Ian Graham: The 'one currency' Liverpool use to judge players
Written by Simon Austin — November 11, 2019
LIVERPOOL’S Director of Research, Ian Graham, has revealed that the club use a metric called ‘goal probability added’ to assess players.
Speaking to the Freakonomics podcast (embed below; relevant section from 42:24 to 54:15), the Welshman said he and his four-man data science team use a bespoke metric to gain meaning from the Premier League’s tracking data.
“We tried to put everything into one currency,” he explained. “We try to take whatever action a player does on a pitch - whether it’s a pass or a shot or a tackle if you’re a defender - and ask the question, ‘What was this team’s chance of scoring a goal before this action happened?’
“And then, ‘What was this team’s chance of scoring a goal after that action happened?’ And we call that ‘goal probability added,’ which is a really catchy name.
“The thing that I’m really obsessed about is the risk-reward pay-off of passes. Some of the best passers in the game have some of the lowest pass-completion percentages in the game.
“And that’s because the risk-reward pay-off is very, very skewed in football. So it’s very easy to massage your statistics and get a high pass-completion percentage by playing very conservative passes that do nothing for your team’s chance of scoring a goal.
“And the passes I really love are the passes that go in behind the opposition defence, that take four or five defenders out of the game. Those passes are really hard to make. Someone who gets those passes correct half the time would be a world-class attacking midfielder.
“We get data on every ball touch that every player makes in a game, where it was on the pitch, and what happened next. We can see where all of the players are, at 25 frames per second.
“It’s done with optical tracking. The same technology that is used for missile-tracking, originally. It’s much easier to track a person than a missile. They travel a little slower.”
Graham, who has a PhD in physics from Cambridge University and joined the club from Decision Technology in July 2012, added that data science was particularly useful in distilling down lists of potential transfer targets.
“The place where it really can help is the acquisition of players in terms of helping our scouting process,” he said. “In Premier League football and European football in general, there’s a worldwide free market of football players.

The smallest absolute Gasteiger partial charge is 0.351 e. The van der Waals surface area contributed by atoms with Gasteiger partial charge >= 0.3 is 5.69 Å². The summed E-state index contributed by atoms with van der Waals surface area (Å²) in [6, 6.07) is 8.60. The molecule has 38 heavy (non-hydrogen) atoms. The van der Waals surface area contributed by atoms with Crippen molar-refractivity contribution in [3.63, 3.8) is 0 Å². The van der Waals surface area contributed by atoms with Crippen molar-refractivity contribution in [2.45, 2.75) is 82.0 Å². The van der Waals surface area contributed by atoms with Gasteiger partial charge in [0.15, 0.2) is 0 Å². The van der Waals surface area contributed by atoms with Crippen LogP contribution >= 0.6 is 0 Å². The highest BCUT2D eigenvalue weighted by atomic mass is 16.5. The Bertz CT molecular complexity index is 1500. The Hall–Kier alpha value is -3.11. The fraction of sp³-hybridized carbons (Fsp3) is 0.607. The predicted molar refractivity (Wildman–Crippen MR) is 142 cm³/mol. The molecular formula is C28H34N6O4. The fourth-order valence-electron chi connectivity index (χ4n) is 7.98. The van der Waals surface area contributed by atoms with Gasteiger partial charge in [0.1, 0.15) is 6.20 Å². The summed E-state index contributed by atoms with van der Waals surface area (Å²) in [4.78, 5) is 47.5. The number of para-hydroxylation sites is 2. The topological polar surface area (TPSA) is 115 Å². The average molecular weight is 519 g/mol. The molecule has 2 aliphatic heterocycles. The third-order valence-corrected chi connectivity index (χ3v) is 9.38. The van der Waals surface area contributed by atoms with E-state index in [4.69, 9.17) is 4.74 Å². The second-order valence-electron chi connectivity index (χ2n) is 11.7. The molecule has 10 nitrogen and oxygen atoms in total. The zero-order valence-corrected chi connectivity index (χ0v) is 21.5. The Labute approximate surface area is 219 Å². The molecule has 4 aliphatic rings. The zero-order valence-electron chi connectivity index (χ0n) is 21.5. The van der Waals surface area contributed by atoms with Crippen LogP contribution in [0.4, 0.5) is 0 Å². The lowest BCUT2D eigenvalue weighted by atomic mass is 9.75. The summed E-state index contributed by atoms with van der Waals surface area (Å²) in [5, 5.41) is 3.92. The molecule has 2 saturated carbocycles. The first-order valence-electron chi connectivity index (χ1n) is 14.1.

“So if we spot a player that we would like to play for Liverpool and we can pay the price that the selling club demands, then we can buy him. And the real power of data analysis is when the data set is large. We have detailed data on hundreds of thousands of players.
“Maybe only 5% of those would be anywhere near a Premier League level player. But that’s still 5,000 players, which is too big a set of players to scout everyone in depth and in detail. So we can really help that filtering and identification process.”
Graham said there are “players who shine through in the data, but don’t naturally shine through for your typical football fan or even your typical scout” and he revealed the favourite acquisition he had been involved in.
“These are sort of awkward, ungainly-looking players or players that have been overlooked for various other purposes,” he said. “One of my favourite players is Andy Robertson, our left-back, one of the best left-backs in Europe, and now European champion of course.
“So Andy Robertson’s problem was his background as much as anything. So he only started playing English Premier League football maybe at the age of 22. And he played for Hull City, which was not a very good football team.
“They got relegated from the Premier League. And he was the best young full-back in Britain at the time. He was a really strange case of a really attacking full-back playing in a really poor defensive team.”
Nevertheless, Graham insisted that signing players remains a “multi-disciplinary exercise” using both data and human expertise.
“You’ve got the traditional methods of scouting, some newer methods of video scouting, and the coaches and the manager have to be on board and enthusiastic about the player,” he explained.
“My role is the data-analysis side of analysing football, which is the newer side. I mean, data analysis, because it’s new and because football is a very conservative sport, it’s something that is difficult to get across and it’s very understandable for a manager who has a hundred other things to worry about to just say, ‘You know what, I’m not interested in this.’
“But Jürgen (Klopp) took the time and was kind enough to let me explain our approach.
"He understood it and appreciated it, which already puts him in the top 5% of managers, in my opinion.”
Graham also explained how data science had played a role in the hiring of Klopp from Borussia Dortmund to replace to replace Brendan Rodgers as manager in October 2015.
“Our owners, and me and all my colleagues, were huge fans of Jürgen and his Dortmund team,” he said. “In the early 2010s, they played the most exciting brand of football in Europe and coming from a place really not of financial dominance.
“So they won the German Bundesliga twice, at a huge financial deficit compared to Bayern Munich. And so he was always one of our dream hires for a manager.
“But his last season at Dortmund was disastrous. So they were in the relegation zone. And the German media said it’s all over for Dortmund, Klopp’s lost it, and there’s no way back for them.
“Our analysis showed something quite different. Which was that they were still clearly the second-best team in Germany. But the performances did not match the results.
“So I analysed 10 seasons of Bundesliga performances, and Dortmund were the second-unluckiest team in that 10-year history. It was just some terrible luck that cost Jürgen that one season.”